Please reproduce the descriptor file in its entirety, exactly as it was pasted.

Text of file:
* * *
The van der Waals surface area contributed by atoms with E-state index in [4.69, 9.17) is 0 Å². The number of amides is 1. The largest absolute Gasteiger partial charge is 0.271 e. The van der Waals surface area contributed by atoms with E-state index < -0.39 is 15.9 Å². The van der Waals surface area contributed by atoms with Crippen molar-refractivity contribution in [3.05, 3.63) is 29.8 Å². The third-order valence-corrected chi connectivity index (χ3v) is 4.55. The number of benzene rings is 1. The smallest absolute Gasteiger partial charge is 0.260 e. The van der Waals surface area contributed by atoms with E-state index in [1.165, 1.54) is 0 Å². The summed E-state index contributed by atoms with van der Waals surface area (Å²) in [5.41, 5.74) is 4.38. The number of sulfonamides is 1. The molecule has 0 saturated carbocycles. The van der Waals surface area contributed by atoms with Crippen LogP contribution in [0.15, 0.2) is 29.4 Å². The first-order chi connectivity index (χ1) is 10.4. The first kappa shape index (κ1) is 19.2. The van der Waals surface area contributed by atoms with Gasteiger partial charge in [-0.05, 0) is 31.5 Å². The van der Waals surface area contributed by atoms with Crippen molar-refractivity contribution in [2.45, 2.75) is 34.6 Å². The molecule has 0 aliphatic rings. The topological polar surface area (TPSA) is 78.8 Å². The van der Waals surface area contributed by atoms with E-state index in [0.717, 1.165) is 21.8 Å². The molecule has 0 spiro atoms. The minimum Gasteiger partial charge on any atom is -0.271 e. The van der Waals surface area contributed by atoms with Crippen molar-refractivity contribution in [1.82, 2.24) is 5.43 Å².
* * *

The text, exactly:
The van der Waals surface area contributed by atoms with E-state index in [4.69, 9.17) is 0 Å². The number of amides is 1. The largest absolute Gasteiger partial charge is 0.271 e. The van der Waals surface area contributed by atoms with E-state index < -0.39 is 15.9 Å². The van der Waals surface area contributed by atoms with Crippen molar-refractivity contribution in [3.05, 3.63) is 29.8 Å². The third-order valence-corrected chi connectivity index (χ3v) is 4.55. The number of benzene rings is 1. The smallest absolute Gasteiger partial charge is 0.260 e. The van der Waals surface area contributed by atoms with E-state index in [1.165, 1.54) is 0 Å². The summed E-state index contributed by atoms with van der Waals surface area (Å²) in [5.41, 5.74) is 4.38. The number of sulfonamides is 1. The molecule has 0 saturated carbocycles. The van der Waals surface area contributed by atoms with Crippen LogP contribution in [0.15, 0.2) is 29.4 Å². The first-order chi connectivity index (χ1) is 10.4. The first kappa shape index (κ1) is 19.2. The van der Waals surface area contributed by atoms with Gasteiger partial charge in [-0.05, 0) is 31.5 Å². The van der Waals surface area contributed by atoms with Crippen molar-refractivity contribution in [2.45, 2.75) is 34.6 Å². The molecule has 0 aliphatic rings. The topological polar surface area (TPSA) is 78.8 Å². The van der Waals surface area contributed by atoms with E-state index in [0.717, 1.165) is 21.8 Å². The molecule has 0 spiro atoms. The minimum Gasteiger partial charge on any atom is -0.271 e. The van der Waals surface area contributed by atoms with Crippen molar-refractivity contribution in [1.82, 2.24) is 5.43 Å².